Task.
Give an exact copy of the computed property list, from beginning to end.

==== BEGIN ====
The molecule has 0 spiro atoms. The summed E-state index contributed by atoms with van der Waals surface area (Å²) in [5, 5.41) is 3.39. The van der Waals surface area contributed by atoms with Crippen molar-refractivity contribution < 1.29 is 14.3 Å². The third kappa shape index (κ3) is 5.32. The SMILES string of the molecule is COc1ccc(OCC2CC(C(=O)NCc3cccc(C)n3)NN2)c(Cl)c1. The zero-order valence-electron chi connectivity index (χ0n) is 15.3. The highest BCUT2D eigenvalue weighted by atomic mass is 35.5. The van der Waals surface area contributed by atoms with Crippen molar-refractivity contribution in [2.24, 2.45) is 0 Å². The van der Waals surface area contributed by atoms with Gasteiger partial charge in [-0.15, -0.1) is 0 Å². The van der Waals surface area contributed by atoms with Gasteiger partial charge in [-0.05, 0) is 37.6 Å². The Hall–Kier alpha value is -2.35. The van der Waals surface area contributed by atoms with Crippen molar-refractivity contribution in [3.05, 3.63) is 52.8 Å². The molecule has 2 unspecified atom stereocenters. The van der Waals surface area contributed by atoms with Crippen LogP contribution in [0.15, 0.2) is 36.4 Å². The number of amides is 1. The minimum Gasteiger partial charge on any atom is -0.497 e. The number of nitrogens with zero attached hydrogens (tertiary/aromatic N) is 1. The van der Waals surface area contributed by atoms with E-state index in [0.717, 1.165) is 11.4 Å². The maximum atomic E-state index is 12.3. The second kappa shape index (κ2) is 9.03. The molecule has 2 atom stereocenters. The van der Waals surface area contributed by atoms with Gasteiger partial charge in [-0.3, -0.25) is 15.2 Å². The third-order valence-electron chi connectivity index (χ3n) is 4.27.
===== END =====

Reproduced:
The molecule has 0 spiro atoms. The summed E-state index contributed by atoms with van der Waals surface area (Å²) in [5, 5.41) is 3.39. The van der Waals surface area contributed by atoms with Crippen molar-refractivity contribution < 1.29 is 14.3 Å². The third kappa shape index (κ3) is 5.32. The SMILES string of the molecule is COc1ccc(OCC2CC(C(=O)NCc3cccc(C)n3)NN2)c(Cl)c1. The zero-order valence-electron chi connectivity index (χ0n) is 15.3. The highest BCUT2D eigenvalue weighted by atomic mass is 35.5. The van der Waals surface area contributed by atoms with Crippen molar-refractivity contribution in [2.24, 2.45) is 0 Å². The van der Waals surface area contributed by atoms with Gasteiger partial charge in [-0.15, -0.1) is 0 Å². The van der Waals surface area contributed by atoms with Gasteiger partial charge in [-0.05, 0) is 37.6 Å². The Hall–Kier alpha value is -2.35. The van der Waals surface area contributed by atoms with Crippen molar-refractivity contribution in [3.05, 3.63) is 52.8 Å². The molecule has 2 unspecified atom stereocenters. The van der Waals surface area contributed by atoms with Crippen LogP contribution in [0.15, 0.2) is 36.4 Å². The number of amides is 1. The minimum Gasteiger partial charge on any atom is -0.497 e. The number of nitrogens with zero attached hydrogens (tertiary/aromatic N) is 1. The van der Waals surface area contributed by atoms with E-state index in [0.717, 1.165) is 11.4 Å². The maximum atomic E-state index is 12.3. The second kappa shape index (κ2) is 9.03. The molecule has 2 atom stereocenters. The van der Waals surface area contributed by atoms with Gasteiger partial charge in [-0.3, -0.25) is 15.2 Å². The third-order valence-electron chi connectivity index (χ3n) is 4.27.